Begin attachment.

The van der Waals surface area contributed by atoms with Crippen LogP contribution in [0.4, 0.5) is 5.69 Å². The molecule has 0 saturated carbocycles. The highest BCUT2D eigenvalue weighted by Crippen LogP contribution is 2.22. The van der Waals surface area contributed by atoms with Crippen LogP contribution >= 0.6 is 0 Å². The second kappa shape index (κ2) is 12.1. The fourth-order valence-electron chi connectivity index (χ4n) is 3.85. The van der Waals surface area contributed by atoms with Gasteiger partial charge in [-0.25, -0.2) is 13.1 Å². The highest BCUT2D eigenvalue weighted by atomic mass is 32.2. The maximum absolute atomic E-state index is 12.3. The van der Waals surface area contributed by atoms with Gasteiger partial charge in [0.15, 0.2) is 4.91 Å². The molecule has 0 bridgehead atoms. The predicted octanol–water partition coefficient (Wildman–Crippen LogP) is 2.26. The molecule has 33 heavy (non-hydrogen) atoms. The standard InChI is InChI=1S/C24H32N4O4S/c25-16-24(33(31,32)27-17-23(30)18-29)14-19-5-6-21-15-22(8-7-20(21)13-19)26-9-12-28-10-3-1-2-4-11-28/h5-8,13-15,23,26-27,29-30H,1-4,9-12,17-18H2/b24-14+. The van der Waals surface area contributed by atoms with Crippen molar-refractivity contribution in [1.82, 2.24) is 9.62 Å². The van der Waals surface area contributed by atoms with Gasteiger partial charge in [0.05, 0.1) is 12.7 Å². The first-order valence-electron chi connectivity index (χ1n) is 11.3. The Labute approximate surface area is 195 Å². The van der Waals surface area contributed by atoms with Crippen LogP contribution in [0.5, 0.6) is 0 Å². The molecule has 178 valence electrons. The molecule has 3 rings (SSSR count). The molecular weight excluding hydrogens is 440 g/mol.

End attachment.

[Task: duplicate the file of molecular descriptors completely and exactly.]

The van der Waals surface area contributed by atoms with Crippen LogP contribution in [0.4, 0.5) is 5.69 Å². The molecule has 0 saturated carbocycles. The highest BCUT2D eigenvalue weighted by Crippen LogP contribution is 2.22. The van der Waals surface area contributed by atoms with Crippen LogP contribution >= 0.6 is 0 Å². The second kappa shape index (κ2) is 12.1. The fourth-order valence-electron chi connectivity index (χ4n) is 3.85. The van der Waals surface area contributed by atoms with Gasteiger partial charge in [-0.25, -0.2) is 13.1 Å². The highest BCUT2D eigenvalue weighted by atomic mass is 32.2. The maximum absolute atomic E-state index is 12.3. The van der Waals surface area contributed by atoms with Gasteiger partial charge in [0.15, 0.2) is 4.91 Å². The molecule has 0 bridgehead atoms. The predicted octanol–water partition coefficient (Wildman–Crippen LogP) is 2.26. The molecule has 33 heavy (non-hydrogen) atoms. The standard InChI is InChI=1S/C24H32N4O4S/c25-16-24(33(31,32)27-17-23(30)18-29)14-19-5-6-21-15-22(8-7-20(21)13-19)26-9-12-28-10-3-1-2-4-11-28/h5-8,13-15,23,26-27,29-30H,1-4,9-12,17-18H2/b24-14+. The van der Waals surface area contributed by atoms with Crippen molar-refractivity contribution in [1.82, 2.24) is 9.62 Å². The van der Waals surface area contributed by atoms with Gasteiger partial charge in [0.05, 0.1) is 12.7 Å². The first-order valence-electron chi connectivity index (χ1n) is 11.3. The Labute approximate surface area is 195 Å². The van der Waals surface area contributed by atoms with Crippen LogP contribution in [0.5, 0.6) is 0 Å². The molecule has 178 valence electrons. The molecule has 3 rings (SSSR count). The molecular weight excluding hydrogens is 440 g/mol.